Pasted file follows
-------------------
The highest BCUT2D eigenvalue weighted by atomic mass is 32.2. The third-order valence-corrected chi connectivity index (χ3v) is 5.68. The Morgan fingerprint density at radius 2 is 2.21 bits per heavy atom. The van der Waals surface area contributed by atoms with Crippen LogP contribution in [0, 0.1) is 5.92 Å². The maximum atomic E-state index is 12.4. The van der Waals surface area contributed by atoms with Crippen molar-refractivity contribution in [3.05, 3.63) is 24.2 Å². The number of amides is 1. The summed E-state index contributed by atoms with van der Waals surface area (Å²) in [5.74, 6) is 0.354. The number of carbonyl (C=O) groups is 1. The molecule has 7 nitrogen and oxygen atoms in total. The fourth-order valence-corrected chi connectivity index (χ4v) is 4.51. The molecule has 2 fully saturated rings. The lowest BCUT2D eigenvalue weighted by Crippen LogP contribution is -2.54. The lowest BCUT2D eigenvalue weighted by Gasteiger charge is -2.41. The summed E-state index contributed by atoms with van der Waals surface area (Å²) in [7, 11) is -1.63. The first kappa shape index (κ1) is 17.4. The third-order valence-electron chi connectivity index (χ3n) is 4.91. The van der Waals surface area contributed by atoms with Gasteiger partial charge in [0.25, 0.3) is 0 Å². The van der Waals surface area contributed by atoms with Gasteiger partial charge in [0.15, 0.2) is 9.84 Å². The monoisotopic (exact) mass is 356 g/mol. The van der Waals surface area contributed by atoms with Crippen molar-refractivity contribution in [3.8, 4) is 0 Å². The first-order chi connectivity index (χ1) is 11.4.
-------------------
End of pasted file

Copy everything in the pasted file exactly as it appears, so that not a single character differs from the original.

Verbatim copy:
The highest BCUT2D eigenvalue weighted by atomic mass is 32.2. The third-order valence-corrected chi connectivity index (χ3v) is 5.68. The Morgan fingerprint density at radius 2 is 2.21 bits per heavy atom. The van der Waals surface area contributed by atoms with Crippen LogP contribution in [0, 0.1) is 5.92 Å². The maximum atomic E-state index is 12.4. The van der Waals surface area contributed by atoms with Crippen molar-refractivity contribution in [3.05, 3.63) is 24.2 Å². The number of amides is 1. The summed E-state index contributed by atoms with van der Waals surface area (Å²) in [5.74, 6) is 0.354. The number of carbonyl (C=O) groups is 1. The molecule has 7 nitrogen and oxygen atoms in total. The fourth-order valence-corrected chi connectivity index (χ4v) is 4.51. The molecule has 2 fully saturated rings. The lowest BCUT2D eigenvalue weighted by Crippen LogP contribution is -2.54. The lowest BCUT2D eigenvalue weighted by Gasteiger charge is -2.41. The summed E-state index contributed by atoms with van der Waals surface area (Å²) in [7, 11) is -1.63. The first kappa shape index (κ1) is 17.4. The third-order valence-electron chi connectivity index (χ3n) is 4.91. The van der Waals surface area contributed by atoms with Gasteiger partial charge in [0.25, 0.3) is 0 Å². The van der Waals surface area contributed by atoms with Gasteiger partial charge in [0.15, 0.2) is 9.84 Å². The monoisotopic (exact) mass is 356 g/mol. The van der Waals surface area contributed by atoms with Crippen molar-refractivity contribution in [3.8, 4) is 0 Å². The first-order chi connectivity index (χ1) is 11.4.